Senator Applauds New Bill Seeking To Repeal Companies Act

A new Bill which seeks to repeal and replace the present Companies Act has been applauded by Senator Noel Sloley, who has predicted that as a result of the numerous changes to the Act, there would be increased shareholder confidence, and encouragement for local and overseas investors, especially in the country’s capital market.
Speaking in the Senate yesterday (February 27), following the tabling of the Bill by Leader of Government Business, Burchell Whiteman, Senator Sloley said the updated Act would encourage more companies to go public, ensuring a wider distribution of wealth, additional wealth creation and another area for funds to be invested in, as interest rates declined.
Describing the Act as another tool to improve corporate responsibility, he said it had many positive features to make life much easier for the businessman and increased the protection to shareholders in public companies. “The Bill seeks to bring laws relating to companies in line with more modern trends. They have been substantial in the number of changes,” he added.
The legislation exempts certain small private companies from the requirement of conducting annual audits, in recognition of the onerous costs which annual audits may entail, a feature which Senator Slolely said he fully supported.
Under the new law, a company can now raise financing through redeemable shares. Prior to this, apart from the issue of ordinary shares, a company could raise money through the issue of preference shares and give these shareholders preference in payment over ordinary shareholders. “This preference was not always desirable, depending on the financial state or plans of the company,” he noted.
He also praised the simplification of the company formation, while acknowledging concerns which were raised by Leader of Opposition Business in the Senate, Senator Anthony Johnson regarding the issue of single shareholders. “What this is doing is recognising what has existed for a long time and removes the fiction that people indulge in, of naming another person just for the sake of having two shareholders and as you know, oftentimes the second shareholder would hold only one share and had nothing to do with the running of the company,” he said.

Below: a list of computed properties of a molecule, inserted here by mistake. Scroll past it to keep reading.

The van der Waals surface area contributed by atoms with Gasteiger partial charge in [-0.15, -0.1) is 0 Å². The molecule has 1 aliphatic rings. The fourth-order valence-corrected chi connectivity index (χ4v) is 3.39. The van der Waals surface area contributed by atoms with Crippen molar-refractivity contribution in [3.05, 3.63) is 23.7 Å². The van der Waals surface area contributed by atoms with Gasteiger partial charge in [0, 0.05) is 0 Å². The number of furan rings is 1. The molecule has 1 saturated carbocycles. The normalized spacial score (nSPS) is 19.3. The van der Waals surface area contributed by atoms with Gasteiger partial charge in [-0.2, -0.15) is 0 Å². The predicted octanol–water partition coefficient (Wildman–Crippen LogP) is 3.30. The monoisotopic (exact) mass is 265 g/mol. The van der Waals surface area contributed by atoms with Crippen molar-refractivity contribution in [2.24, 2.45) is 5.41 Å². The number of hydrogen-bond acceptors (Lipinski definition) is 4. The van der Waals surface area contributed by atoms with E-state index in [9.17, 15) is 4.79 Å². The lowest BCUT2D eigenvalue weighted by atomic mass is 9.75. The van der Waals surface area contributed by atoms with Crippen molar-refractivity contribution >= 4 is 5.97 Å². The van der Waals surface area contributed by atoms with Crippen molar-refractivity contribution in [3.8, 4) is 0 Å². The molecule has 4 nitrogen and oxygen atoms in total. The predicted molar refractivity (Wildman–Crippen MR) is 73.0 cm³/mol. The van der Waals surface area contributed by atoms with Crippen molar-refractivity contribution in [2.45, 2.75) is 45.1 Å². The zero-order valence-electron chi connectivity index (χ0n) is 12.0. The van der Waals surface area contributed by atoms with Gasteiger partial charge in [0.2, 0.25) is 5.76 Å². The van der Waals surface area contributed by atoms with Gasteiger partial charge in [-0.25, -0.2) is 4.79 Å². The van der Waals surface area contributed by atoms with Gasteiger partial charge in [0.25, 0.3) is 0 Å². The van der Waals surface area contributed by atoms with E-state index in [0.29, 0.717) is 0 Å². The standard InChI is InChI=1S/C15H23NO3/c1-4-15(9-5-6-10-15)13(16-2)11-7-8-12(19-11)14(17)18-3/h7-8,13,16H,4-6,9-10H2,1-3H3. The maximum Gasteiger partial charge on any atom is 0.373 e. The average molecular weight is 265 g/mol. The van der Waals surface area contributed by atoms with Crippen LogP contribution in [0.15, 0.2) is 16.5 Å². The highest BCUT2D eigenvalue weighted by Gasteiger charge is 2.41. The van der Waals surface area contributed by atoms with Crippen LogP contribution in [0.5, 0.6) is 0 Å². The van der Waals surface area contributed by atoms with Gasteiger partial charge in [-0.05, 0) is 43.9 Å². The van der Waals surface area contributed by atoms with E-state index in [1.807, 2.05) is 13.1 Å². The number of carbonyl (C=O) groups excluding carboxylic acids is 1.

Senator Sloley also supported stricter duties of skill and care for directors in undertaking their fiduciary responsibility. “This will provide greater protection to the shareholder, in particular, and is in keeping with the growing trend in corporate governance for there to be a higher standard in the manner in which directors of companies operate in their role as directors,” he said.
He said the changes to the Act allowed mutual funds to now come into existence by exempting them from the requirement of issuing prospectus each time these companies invited subscription for shares or share offers to the public. “This is a practical provision as the issue of prospectus is a time consuming and costly procedure,” he remarked.
Senator Sloley used the opportunity to divulge that two companies had so far signalled their interest in opening up mutual fund entities in Jamaica and that this would have a major positive effect on the country’s capital market. “It is going to create a major demand for shares of successful companies and it is going to encourage many new entities to go public,” he said.
He also commented on the fact that the new law recognized the change in the mode of modern communications in the business environment and made it possible for companies to hold valid meetings by telephone or other communicating facilities, as long as the mode of communication permitted all persons participating to hear.
The Bill also makes provisions for extensive rules to be made with regard to the preparation of balance sheet and profit and loss accounts and setting out the required formats. In addition, the Bill which contains 396 clauses, expressly provides that redundancy payments owed to company employees on winding up, constitute preferential debts, regardless of whether the payment falls due before or after the appointment of a receiver.
Debate on the Bill will continue next week in the Senate.

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